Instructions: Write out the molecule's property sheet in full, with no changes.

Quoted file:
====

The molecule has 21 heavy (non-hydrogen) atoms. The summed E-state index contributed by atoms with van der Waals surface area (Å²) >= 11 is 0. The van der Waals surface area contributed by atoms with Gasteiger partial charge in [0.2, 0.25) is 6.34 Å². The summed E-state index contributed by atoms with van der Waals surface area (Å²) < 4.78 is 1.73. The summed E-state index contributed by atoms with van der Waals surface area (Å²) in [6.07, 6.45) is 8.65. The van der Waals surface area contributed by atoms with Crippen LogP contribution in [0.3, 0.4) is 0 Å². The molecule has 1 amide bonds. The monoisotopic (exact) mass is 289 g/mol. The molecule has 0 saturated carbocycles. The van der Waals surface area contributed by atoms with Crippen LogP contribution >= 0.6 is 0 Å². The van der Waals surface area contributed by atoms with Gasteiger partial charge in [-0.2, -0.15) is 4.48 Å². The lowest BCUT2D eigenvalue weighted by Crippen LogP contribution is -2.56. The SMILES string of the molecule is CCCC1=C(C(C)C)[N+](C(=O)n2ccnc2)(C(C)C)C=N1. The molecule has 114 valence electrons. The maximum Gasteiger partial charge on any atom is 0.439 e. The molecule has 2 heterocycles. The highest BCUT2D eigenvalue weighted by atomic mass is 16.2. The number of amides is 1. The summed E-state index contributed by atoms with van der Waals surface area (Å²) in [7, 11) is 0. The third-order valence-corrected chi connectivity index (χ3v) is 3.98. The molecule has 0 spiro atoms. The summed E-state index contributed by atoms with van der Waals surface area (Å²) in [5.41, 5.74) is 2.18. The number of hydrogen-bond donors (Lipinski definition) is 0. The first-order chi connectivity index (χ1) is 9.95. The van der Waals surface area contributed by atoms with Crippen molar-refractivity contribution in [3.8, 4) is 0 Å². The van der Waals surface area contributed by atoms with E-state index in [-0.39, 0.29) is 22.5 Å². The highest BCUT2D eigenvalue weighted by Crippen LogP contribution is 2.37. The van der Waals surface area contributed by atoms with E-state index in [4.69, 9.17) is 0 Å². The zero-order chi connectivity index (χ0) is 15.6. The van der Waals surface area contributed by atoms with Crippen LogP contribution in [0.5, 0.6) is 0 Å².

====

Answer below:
The molecule has 21 heavy (non-hydrogen) atoms. The summed E-state index contributed by atoms with van der Waals surface area (Å²) >= 11 is 0. The van der Waals surface area contributed by atoms with Gasteiger partial charge in [0.2, 0.25) is 6.34 Å². The summed E-state index contributed by atoms with van der Waals surface area (Å²) < 4.78 is 1.73. The summed E-state index contributed by atoms with van der Waals surface area (Å²) in [6.07, 6.45) is 8.65. The van der Waals surface area contributed by atoms with Crippen LogP contribution in [0.3, 0.4) is 0 Å². The molecule has 1 amide bonds. The monoisotopic (exact) mass is 289 g/mol. The molecule has 0 saturated carbocycles. The van der Waals surface area contributed by atoms with Crippen LogP contribution >= 0.6 is 0 Å². The van der Waals surface area contributed by atoms with Gasteiger partial charge in [-0.2, -0.15) is 4.48 Å². The lowest BCUT2D eigenvalue weighted by Crippen LogP contribution is -2.56. The SMILES string of the molecule is CCCC1=C(C(C)C)[N+](C(=O)n2ccnc2)(C(C)C)C=N1. The molecule has 114 valence electrons. The maximum Gasteiger partial charge on any atom is 0.439 e. The molecule has 2 heterocycles. The highest BCUT2D eigenvalue weighted by atomic mass is 16.2. The number of amides is 1. The summed E-state index contributed by atoms with van der Waals surface area (Å²) in [7, 11) is 0. The third-order valence-corrected chi connectivity index (χ3v) is 3.98. The molecule has 0 spiro atoms. The summed E-state index contributed by atoms with van der Waals surface area (Å²) in [5.41, 5.74) is 2.18. The number of hydrogen-bond donors (Lipinski definition) is 0. The first-order chi connectivity index (χ1) is 9.95. The van der Waals surface area contributed by atoms with Crippen molar-refractivity contribution in [3.8, 4) is 0 Å². The van der Waals surface area contributed by atoms with E-state index in [-0.39, 0.29) is 22.5 Å². The highest BCUT2D eigenvalue weighted by Crippen LogP contribution is 2.37. The van der Waals surface area contributed by atoms with E-state index in [4.69, 9.17) is 0 Å². The zero-order chi connectivity index (χ0) is 15.6. The van der Waals surface area contributed by atoms with Crippen LogP contribution in [0.5, 0.6) is 0 Å².